UWS Guest Speaker Talks Data Surveillance
She added that some of these virtual programs also have the major flaw of falsely flagging some students for cheating on tests they're taking on their computers at home, based on their movements in front of web cameras.
SUPERIOR, Wisc. — There are quite a few websites and virtual programs that colleges are using to help make academics easier, but one expert that visited UWS today says campuses need to be more aware of one possible issue with those platforms.
A law professor from New York talked to students, staff, and others at her guest lecture on Thursday about how their private data may not be so secure on these sites.
For example, if a college uses a third-party website for students to submit their essays and projects to, those websites might actually be selling that student’s personal information after it’s captured such as their name, address, and more.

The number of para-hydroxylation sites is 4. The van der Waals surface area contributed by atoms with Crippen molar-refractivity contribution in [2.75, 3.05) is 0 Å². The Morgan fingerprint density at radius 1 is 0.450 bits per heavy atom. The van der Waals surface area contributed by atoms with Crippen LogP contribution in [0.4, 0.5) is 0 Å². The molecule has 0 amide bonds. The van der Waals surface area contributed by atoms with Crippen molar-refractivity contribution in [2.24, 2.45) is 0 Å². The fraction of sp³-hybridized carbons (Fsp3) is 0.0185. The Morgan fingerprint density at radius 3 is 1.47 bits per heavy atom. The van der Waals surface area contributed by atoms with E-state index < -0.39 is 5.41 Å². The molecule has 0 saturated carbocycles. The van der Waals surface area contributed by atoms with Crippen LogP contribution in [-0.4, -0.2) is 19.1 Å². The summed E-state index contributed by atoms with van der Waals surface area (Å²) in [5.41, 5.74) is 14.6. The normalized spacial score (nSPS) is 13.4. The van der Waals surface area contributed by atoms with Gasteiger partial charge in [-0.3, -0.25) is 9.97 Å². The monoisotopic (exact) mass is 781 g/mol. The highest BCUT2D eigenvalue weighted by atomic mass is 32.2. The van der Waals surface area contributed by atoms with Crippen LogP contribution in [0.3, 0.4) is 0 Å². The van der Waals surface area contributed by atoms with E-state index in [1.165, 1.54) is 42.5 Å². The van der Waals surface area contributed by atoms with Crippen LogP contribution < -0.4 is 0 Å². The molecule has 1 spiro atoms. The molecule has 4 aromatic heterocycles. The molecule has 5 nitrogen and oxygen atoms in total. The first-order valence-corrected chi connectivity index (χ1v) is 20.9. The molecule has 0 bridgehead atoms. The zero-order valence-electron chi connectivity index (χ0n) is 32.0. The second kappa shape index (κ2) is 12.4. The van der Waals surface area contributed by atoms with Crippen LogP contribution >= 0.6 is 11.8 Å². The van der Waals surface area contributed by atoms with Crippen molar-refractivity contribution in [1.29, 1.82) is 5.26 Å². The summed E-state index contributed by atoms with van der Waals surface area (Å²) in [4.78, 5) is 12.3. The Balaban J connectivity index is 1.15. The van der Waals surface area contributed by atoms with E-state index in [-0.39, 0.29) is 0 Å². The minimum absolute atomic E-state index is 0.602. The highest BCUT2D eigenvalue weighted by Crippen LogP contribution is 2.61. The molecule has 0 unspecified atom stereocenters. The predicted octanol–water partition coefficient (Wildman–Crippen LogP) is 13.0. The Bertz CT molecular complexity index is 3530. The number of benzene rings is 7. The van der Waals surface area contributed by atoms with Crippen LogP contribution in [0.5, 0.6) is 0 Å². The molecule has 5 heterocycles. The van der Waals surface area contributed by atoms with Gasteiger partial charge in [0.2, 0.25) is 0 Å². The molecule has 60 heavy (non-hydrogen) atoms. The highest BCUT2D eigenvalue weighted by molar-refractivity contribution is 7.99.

She says with so many platforms out there made by outside companies and not the colleges themselves, it’s hard to ever know which ones might be selling personal data of their users.
“Be aware that when you’re using research products in your school or you are using classroom management products that those are third parties and we are not sure how they are using our data,” CUNY School of Law Professor, Sarah Lamdan says.
She added that some of these virtual programs also have the major flaw of falsely flagging some students for cheating on tests they’re taking on their computers at home, based on their movements in front of web cameras.